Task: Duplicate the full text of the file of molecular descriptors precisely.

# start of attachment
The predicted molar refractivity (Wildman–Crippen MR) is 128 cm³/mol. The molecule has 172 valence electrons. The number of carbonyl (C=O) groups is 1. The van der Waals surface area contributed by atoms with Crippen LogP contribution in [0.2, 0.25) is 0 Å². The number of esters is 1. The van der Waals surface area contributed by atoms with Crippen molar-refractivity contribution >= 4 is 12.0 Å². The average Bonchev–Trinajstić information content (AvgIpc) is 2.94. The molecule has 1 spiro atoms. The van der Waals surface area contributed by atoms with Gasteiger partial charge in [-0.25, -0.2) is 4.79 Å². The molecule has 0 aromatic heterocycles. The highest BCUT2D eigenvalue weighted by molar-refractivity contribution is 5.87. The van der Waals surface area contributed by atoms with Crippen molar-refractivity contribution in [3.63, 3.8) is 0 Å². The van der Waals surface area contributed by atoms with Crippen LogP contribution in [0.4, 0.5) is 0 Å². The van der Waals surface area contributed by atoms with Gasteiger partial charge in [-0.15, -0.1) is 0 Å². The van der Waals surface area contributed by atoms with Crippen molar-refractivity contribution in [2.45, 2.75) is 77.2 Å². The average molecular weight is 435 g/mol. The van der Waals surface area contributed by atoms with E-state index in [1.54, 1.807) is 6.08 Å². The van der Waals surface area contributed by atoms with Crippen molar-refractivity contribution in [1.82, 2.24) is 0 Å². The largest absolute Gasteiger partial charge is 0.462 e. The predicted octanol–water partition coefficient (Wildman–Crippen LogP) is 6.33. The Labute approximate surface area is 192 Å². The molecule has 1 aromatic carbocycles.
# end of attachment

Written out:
The predicted molar refractivity (Wildman–Crippen MR) is 128 cm³/mol. The molecule has 172 valence electrons. The number of carbonyl (C=O) groups is 1. The van der Waals surface area contributed by atoms with Crippen LogP contribution in [0.2, 0.25) is 0 Å². The number of esters is 1. The van der Waals surface area contributed by atoms with Crippen molar-refractivity contribution >= 4 is 12.0 Å². The average Bonchev–Trinajstić information content (AvgIpc) is 2.94. The molecule has 1 spiro atoms. The van der Waals surface area contributed by atoms with Gasteiger partial charge in [-0.25, -0.2) is 4.79 Å². The molecule has 0 aromatic heterocycles. The highest BCUT2D eigenvalue weighted by molar-refractivity contribution is 5.87. The van der Waals surface area contributed by atoms with Crippen molar-refractivity contribution in [3.63, 3.8) is 0 Å². The van der Waals surface area contributed by atoms with Crippen LogP contribution in [0.4, 0.5) is 0 Å². The van der Waals surface area contributed by atoms with Gasteiger partial charge in [-0.15, -0.1) is 0 Å². The van der Waals surface area contributed by atoms with Crippen molar-refractivity contribution in [2.45, 2.75) is 77.2 Å². The average molecular weight is 435 g/mol. The van der Waals surface area contributed by atoms with E-state index in [1.54, 1.807) is 6.08 Å². The van der Waals surface area contributed by atoms with Crippen molar-refractivity contribution in [1.82, 2.24) is 0 Å². The largest absolute Gasteiger partial charge is 0.462 e. The predicted octanol–water partition coefficient (Wildman–Crippen LogP) is 6.33. The Labute approximate surface area is 192 Å². The molecule has 1 aromatic carbocycles.